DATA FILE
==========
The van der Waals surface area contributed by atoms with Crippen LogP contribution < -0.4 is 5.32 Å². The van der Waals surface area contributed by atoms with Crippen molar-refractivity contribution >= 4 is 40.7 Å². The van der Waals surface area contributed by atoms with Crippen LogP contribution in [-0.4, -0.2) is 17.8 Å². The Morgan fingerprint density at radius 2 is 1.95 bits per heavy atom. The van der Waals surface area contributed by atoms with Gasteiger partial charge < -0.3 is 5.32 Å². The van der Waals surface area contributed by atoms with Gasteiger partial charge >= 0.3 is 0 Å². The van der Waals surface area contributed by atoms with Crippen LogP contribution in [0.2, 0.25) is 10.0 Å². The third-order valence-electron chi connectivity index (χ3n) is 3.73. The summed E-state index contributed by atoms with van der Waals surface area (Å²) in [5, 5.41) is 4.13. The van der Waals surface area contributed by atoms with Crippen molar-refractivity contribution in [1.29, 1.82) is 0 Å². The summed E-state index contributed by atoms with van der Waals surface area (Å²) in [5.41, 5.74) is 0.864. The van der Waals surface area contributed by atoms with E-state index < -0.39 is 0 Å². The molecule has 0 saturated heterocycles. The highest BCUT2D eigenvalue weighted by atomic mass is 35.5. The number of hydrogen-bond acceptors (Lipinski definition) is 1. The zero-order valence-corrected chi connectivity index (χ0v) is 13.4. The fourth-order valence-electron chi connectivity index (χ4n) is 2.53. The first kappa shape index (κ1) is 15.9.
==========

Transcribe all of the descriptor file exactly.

The van der Waals surface area contributed by atoms with Crippen LogP contribution < -0.4 is 5.32 Å². The van der Waals surface area contributed by atoms with Crippen molar-refractivity contribution >= 4 is 40.7 Å². The van der Waals surface area contributed by atoms with Crippen LogP contribution in [-0.4, -0.2) is 17.8 Å². The Morgan fingerprint density at radius 2 is 1.95 bits per heavy atom. The van der Waals surface area contributed by atoms with Gasteiger partial charge < -0.3 is 5.32 Å². The van der Waals surface area contributed by atoms with Gasteiger partial charge >= 0.3 is 0 Å². The van der Waals surface area contributed by atoms with Crippen LogP contribution in [0.2, 0.25) is 10.0 Å². The third-order valence-electron chi connectivity index (χ3n) is 3.73. The summed E-state index contributed by atoms with van der Waals surface area (Å²) in [5, 5.41) is 4.13. The van der Waals surface area contributed by atoms with Crippen molar-refractivity contribution in [1.29, 1.82) is 0 Å². The summed E-state index contributed by atoms with van der Waals surface area (Å²) in [5.41, 5.74) is 0.864. The van der Waals surface area contributed by atoms with E-state index < -0.39 is 0 Å². The molecule has 0 saturated heterocycles. The highest BCUT2D eigenvalue weighted by atomic mass is 35.5. The number of hydrogen-bond acceptors (Lipinski definition) is 1. The zero-order valence-corrected chi connectivity index (χ0v) is 13.4. The fourth-order valence-electron chi connectivity index (χ4n) is 2.53. The first kappa shape index (κ1) is 15.9.